In Cuba, the demand for hard currency like dollars or euros is increasing. Efforts to end the country’s dual currency system have raised fear of instability – and this has encouraged citizens to look for potentially less volatile vehicles in which to store their wealth. For example Bitcoin.
Rising demand has made it difficult for consumers to buy harder forms of money than the two national currencies. According to a Reuters report, Cuba currently uses the peso and the convertible peso (CUC).
The latter is expected to expire, which triggers fears of further currency devaluation and growing demand for potentially less volatile funds.
Hard money is becoming increasingly difficult to find
Roly, a 28-year-old smuggler who imports black market goods into the nation, claims that getting hard money from financial institutions has become essentially impossible in recent weeks:
“For weeks there has been no money in the banks or exchange offices, you have to look elsewhere … I spent half a day on the street under the sun and I couldn’t even buy a single dollar.”
Macro factors have limited the inflow of dollars into the country – such as tightening US President Donald Trump’s trade sanctions against Cuba and South American states’ termination of Cuban doctor contracts. The government has also introduced “dollar storage” to bring a little harder money into its own reserves and to protect itself from any volatility that the CUC’s task could bring.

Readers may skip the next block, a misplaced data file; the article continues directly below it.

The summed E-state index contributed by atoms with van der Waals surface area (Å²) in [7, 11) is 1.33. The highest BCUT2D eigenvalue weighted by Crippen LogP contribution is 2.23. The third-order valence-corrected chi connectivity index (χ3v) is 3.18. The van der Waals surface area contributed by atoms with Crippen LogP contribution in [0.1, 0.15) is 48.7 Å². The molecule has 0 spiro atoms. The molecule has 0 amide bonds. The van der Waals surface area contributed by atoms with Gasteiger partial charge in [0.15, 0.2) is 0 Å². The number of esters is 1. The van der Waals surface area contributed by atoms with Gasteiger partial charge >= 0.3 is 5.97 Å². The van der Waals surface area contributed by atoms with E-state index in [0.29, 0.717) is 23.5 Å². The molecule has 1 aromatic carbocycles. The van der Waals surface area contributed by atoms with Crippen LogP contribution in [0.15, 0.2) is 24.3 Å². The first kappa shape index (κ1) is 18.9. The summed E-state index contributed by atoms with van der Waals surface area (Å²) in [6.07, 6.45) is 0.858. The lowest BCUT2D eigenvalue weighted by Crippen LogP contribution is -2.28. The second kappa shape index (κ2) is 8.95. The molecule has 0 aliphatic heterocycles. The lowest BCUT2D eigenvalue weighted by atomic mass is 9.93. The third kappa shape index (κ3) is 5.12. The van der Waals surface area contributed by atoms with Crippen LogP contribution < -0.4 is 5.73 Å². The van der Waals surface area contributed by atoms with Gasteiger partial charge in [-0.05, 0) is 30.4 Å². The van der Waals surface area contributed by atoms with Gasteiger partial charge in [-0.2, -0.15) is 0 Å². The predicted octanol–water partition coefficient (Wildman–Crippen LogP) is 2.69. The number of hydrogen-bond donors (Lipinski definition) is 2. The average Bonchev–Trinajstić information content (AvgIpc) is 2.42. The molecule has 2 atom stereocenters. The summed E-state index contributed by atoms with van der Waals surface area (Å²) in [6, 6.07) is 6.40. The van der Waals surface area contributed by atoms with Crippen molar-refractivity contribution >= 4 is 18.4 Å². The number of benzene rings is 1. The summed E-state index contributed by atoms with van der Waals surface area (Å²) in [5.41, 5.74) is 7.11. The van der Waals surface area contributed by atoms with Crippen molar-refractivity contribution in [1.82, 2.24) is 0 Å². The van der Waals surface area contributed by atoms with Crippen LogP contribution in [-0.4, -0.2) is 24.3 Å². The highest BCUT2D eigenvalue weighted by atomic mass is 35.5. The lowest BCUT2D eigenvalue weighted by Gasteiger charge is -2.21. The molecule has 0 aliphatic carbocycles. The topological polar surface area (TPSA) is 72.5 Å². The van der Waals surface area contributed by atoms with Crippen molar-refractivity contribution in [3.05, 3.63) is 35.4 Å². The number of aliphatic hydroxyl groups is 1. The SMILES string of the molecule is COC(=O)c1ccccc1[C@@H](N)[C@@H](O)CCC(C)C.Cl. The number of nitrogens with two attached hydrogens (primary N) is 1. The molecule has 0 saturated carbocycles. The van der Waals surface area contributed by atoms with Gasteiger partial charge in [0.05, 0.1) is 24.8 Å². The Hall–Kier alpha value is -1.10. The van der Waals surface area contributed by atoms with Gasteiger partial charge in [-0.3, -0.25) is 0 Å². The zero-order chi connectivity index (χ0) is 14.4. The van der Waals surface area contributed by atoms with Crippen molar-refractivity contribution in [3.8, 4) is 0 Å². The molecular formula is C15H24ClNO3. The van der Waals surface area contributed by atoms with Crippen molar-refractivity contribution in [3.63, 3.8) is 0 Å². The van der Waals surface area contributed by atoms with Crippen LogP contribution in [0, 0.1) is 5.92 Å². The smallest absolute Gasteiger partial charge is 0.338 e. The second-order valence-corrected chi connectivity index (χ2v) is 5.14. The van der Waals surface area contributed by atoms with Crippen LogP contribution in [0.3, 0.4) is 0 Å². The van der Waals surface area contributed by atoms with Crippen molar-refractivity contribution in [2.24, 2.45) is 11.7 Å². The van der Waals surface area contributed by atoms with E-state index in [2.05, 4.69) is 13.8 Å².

However, according to the Cuban economist Omar Everleny, the CUC is already losing value:
“The CUC has already started to lose value. The economy is already being dollarized, even if nobody says so. “
Historically, hard money forms have triumphed over the more volatile forms. When people have a choice, they almost always prefer money that is less likely to suddenly lose value thanks to the interference of those who spend it or control its monetary policy.
Bitcoin is better
With its strictly limited supply and regulated spending, Bitcoin is the hardest form of money that mankind has ever known. With Cubans struggling to find dollars or euros to hedge against their own depreciating national currency, Bitcoin could become more attractive to citizens.
Bitcoin is not only limitless and therefore a harder form of money than dollars or euros – it is also much easier to buy than foreign fiat currencies in strictly controlled economies such as Cuba. Cubans do not have to use the local currency exchange or bank to deal with the digital asset.